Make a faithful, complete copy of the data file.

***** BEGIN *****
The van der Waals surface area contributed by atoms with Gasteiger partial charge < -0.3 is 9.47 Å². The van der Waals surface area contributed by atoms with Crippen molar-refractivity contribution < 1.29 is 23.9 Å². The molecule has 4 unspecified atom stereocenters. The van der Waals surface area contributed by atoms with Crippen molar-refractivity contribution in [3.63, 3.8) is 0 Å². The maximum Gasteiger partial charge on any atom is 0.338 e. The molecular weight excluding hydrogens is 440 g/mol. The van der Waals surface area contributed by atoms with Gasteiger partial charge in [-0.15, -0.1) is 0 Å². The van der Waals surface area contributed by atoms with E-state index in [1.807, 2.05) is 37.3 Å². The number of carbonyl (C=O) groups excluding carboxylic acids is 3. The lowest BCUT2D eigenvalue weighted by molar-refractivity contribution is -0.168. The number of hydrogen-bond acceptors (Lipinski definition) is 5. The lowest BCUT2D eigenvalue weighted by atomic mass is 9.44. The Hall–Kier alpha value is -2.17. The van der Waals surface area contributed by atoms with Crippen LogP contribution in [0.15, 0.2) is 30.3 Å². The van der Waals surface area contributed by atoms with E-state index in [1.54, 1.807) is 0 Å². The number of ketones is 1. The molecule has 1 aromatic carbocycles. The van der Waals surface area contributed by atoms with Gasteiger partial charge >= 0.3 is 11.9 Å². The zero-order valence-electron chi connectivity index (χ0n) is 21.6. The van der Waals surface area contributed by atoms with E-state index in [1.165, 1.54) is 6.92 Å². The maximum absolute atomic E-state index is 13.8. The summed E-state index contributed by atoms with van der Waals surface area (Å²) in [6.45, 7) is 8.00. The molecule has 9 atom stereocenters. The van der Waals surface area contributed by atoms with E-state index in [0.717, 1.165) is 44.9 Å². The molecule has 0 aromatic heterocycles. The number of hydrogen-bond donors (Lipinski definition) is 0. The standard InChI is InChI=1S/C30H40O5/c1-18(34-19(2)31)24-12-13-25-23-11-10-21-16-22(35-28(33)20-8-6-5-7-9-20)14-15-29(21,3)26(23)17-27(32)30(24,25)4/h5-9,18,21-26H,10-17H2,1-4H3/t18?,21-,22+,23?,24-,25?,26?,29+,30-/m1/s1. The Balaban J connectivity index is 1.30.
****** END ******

The van der Waals surface area contributed by atoms with Gasteiger partial charge < -0.3 is 9.47 Å². The van der Waals surface area contributed by atoms with Crippen molar-refractivity contribution < 1.29 is 23.9 Å². The molecule has 4 unspecified atom stereocenters. The van der Waals surface area contributed by atoms with Crippen molar-refractivity contribution in [3.63, 3.8) is 0 Å². The maximum Gasteiger partial charge on any atom is 0.338 e. The molecular weight excluding hydrogens is 440 g/mol. The van der Waals surface area contributed by atoms with Gasteiger partial charge in [-0.15, -0.1) is 0 Å². The van der Waals surface area contributed by atoms with E-state index in [1.807, 2.05) is 37.3 Å². The number of carbonyl (C=O) groups excluding carboxylic acids is 3. The lowest BCUT2D eigenvalue weighted by molar-refractivity contribution is -0.168. The number of hydrogen-bond acceptors (Lipinski definition) is 5. The lowest BCUT2D eigenvalue weighted by atomic mass is 9.44. The Hall–Kier alpha value is -2.17. The van der Waals surface area contributed by atoms with Crippen LogP contribution in [0.15, 0.2) is 30.3 Å². The van der Waals surface area contributed by atoms with E-state index in [1.54, 1.807) is 0 Å². The number of ketones is 1. The molecule has 1 aromatic carbocycles. The van der Waals surface area contributed by atoms with Gasteiger partial charge >= 0.3 is 11.9 Å². The zero-order valence-electron chi connectivity index (χ0n) is 21.6. The van der Waals surface area contributed by atoms with E-state index in [1.165, 1.54) is 6.92 Å². The maximum absolute atomic E-state index is 13.8. The summed E-state index contributed by atoms with van der Waals surface area (Å²) in [6.45, 7) is 8.00. The molecule has 9 atom stereocenters. The van der Waals surface area contributed by atoms with E-state index in [0.717, 1.165) is 44.9 Å². The molecule has 0 aromatic heterocycles. The number of hydrogen-bond donors (Lipinski definition) is 0. The standard InChI is InChI=1S/C30H40O5/c1-18(34-19(2)31)24-12-13-25-23-11-10-21-16-22(35-28(33)20-8-6-5-7-9-20)14-15-29(21,3)26(23)17-27(32)30(24,25)4/h5-9,18,21-26H,10-17H2,1-4H3/t18?,21-,22+,23?,24-,25?,26?,29+,30-/m1/s1. The Balaban J connectivity index is 1.30.